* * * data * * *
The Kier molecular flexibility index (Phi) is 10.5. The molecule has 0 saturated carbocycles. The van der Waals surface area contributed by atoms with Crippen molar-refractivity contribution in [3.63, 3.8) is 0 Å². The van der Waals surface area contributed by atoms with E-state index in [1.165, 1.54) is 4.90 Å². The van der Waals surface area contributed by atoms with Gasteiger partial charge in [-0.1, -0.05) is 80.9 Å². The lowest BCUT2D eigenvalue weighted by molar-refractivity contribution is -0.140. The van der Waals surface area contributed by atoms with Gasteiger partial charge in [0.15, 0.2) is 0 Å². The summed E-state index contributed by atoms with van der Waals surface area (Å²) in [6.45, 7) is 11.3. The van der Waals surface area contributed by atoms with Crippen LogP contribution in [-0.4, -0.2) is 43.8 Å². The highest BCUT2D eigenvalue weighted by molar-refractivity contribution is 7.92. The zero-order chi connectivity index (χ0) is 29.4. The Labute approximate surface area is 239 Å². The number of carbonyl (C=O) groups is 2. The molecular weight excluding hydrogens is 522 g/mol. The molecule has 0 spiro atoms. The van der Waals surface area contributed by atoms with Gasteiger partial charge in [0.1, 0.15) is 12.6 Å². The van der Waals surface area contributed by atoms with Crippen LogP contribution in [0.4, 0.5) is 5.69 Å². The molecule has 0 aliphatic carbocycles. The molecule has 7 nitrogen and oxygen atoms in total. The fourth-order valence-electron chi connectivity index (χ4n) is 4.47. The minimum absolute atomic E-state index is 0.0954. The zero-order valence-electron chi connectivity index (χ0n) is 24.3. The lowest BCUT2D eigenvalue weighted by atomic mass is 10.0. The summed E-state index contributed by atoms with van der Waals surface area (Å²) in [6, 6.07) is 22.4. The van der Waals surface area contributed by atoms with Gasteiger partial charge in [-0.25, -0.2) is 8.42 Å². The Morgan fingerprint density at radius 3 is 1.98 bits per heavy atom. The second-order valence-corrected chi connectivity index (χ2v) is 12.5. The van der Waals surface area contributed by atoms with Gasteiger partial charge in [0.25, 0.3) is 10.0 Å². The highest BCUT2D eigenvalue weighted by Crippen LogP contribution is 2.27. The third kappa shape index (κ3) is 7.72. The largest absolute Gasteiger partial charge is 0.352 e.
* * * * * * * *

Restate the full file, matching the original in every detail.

The Kier molecular flexibility index (Phi) is 10.5. The molecule has 0 saturated carbocycles. The van der Waals surface area contributed by atoms with Crippen molar-refractivity contribution in [3.63, 3.8) is 0 Å². The van der Waals surface area contributed by atoms with E-state index in [1.165, 1.54) is 4.90 Å². The van der Waals surface area contributed by atoms with Gasteiger partial charge in [-0.1, -0.05) is 80.9 Å². The lowest BCUT2D eigenvalue weighted by molar-refractivity contribution is -0.140. The van der Waals surface area contributed by atoms with Gasteiger partial charge in [0.15, 0.2) is 0 Å². The summed E-state index contributed by atoms with van der Waals surface area (Å²) in [6.45, 7) is 11.3. The van der Waals surface area contributed by atoms with Crippen LogP contribution in [-0.4, -0.2) is 43.8 Å². The highest BCUT2D eigenvalue weighted by molar-refractivity contribution is 7.92. The zero-order chi connectivity index (χ0) is 29.4. The Labute approximate surface area is 239 Å². The number of carbonyl (C=O) groups is 2. The molecular weight excluding hydrogens is 522 g/mol. The molecule has 0 spiro atoms. The van der Waals surface area contributed by atoms with Gasteiger partial charge in [0.1, 0.15) is 12.6 Å². The van der Waals surface area contributed by atoms with Crippen LogP contribution in [0.4, 0.5) is 5.69 Å². The molecule has 0 aliphatic carbocycles. The molecule has 7 nitrogen and oxygen atoms in total. The fourth-order valence-electron chi connectivity index (χ4n) is 4.47. The minimum absolute atomic E-state index is 0.0954. The zero-order valence-electron chi connectivity index (χ0n) is 24.3. The lowest BCUT2D eigenvalue weighted by atomic mass is 10.0. The summed E-state index contributed by atoms with van der Waals surface area (Å²) in [6, 6.07) is 22.4. The van der Waals surface area contributed by atoms with Gasteiger partial charge in [-0.25, -0.2) is 8.42 Å². The Morgan fingerprint density at radius 3 is 1.98 bits per heavy atom. The second-order valence-corrected chi connectivity index (χ2v) is 12.5. The van der Waals surface area contributed by atoms with Gasteiger partial charge in [0.25, 0.3) is 10.0 Å². The highest BCUT2D eigenvalue weighted by Crippen LogP contribution is 2.27. The third kappa shape index (κ3) is 7.72. The largest absolute Gasteiger partial charge is 0.352 e.